Author(s): Baar E, BaarErolu C, Karaka S, Schrmann M
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Abstract Gamma oscillations, now widely regarded as functionally relevant signals of the brain, illustrate that the concept of event-related oscillations bridges the gap between single neurons and neural assemblies. Taking this concept further, we review experiments concerning oscillatory responses to events (in the alpha, theta and delta ranges) as possible correlates of sensory and cognitive functions. It is argued that selectively distributed delta, theta, alpha and gamma oscillatory systems act as resonant communication networks through large populations of neurons, with functional relations to memory and integrative functions.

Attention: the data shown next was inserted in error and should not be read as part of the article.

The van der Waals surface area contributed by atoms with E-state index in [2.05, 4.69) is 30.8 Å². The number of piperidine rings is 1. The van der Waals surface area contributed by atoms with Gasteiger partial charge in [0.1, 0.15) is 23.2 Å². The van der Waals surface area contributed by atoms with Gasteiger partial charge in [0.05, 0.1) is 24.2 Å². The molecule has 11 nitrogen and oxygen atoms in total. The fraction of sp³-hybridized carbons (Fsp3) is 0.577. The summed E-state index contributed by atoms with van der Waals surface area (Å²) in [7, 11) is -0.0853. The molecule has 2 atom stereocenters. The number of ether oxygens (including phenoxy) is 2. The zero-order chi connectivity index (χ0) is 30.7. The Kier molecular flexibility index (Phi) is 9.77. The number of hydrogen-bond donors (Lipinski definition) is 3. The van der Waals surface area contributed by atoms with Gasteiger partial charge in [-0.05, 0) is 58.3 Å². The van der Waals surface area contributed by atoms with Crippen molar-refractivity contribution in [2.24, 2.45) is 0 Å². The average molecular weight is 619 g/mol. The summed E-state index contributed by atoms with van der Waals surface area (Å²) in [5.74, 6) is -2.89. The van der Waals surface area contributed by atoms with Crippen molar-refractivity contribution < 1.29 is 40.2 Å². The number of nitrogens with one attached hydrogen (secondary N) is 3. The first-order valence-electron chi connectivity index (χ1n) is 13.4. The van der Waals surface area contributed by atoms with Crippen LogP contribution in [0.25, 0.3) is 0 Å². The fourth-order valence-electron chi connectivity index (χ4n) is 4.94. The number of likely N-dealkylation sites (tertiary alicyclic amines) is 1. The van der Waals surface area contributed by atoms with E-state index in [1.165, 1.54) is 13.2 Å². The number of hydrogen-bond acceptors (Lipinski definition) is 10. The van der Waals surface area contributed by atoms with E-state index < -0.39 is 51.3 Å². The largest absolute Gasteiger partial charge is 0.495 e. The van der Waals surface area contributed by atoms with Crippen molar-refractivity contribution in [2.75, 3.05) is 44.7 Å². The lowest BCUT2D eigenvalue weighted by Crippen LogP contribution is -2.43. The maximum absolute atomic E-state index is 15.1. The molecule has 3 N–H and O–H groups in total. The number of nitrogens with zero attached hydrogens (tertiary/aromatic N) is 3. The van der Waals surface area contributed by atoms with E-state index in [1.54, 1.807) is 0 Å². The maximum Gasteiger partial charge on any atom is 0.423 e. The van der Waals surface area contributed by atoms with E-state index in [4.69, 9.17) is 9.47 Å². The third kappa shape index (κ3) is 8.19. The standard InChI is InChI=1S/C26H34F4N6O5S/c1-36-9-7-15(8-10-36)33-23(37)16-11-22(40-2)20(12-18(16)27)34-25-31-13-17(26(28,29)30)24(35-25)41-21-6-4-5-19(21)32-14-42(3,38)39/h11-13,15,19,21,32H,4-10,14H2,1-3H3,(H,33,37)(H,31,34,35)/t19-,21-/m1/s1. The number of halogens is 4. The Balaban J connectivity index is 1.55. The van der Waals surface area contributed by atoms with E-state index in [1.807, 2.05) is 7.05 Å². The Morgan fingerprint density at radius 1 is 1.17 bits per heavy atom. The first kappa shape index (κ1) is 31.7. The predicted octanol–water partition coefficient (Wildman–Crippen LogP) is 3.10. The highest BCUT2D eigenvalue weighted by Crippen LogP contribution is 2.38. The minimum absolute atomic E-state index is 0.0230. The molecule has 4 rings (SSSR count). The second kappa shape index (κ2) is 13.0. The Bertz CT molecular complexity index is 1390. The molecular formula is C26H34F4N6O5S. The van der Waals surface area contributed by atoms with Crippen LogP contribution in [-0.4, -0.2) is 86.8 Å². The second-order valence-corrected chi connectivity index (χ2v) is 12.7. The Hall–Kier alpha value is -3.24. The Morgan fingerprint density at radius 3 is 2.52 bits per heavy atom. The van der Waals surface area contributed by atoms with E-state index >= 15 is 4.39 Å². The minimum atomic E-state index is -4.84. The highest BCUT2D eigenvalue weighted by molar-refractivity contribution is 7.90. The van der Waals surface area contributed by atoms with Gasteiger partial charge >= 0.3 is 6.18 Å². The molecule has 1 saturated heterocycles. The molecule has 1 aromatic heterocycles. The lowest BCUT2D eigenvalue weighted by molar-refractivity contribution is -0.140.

This article was published in Neurosci Lett
and referenced in Journal of Addiction Research & Therapy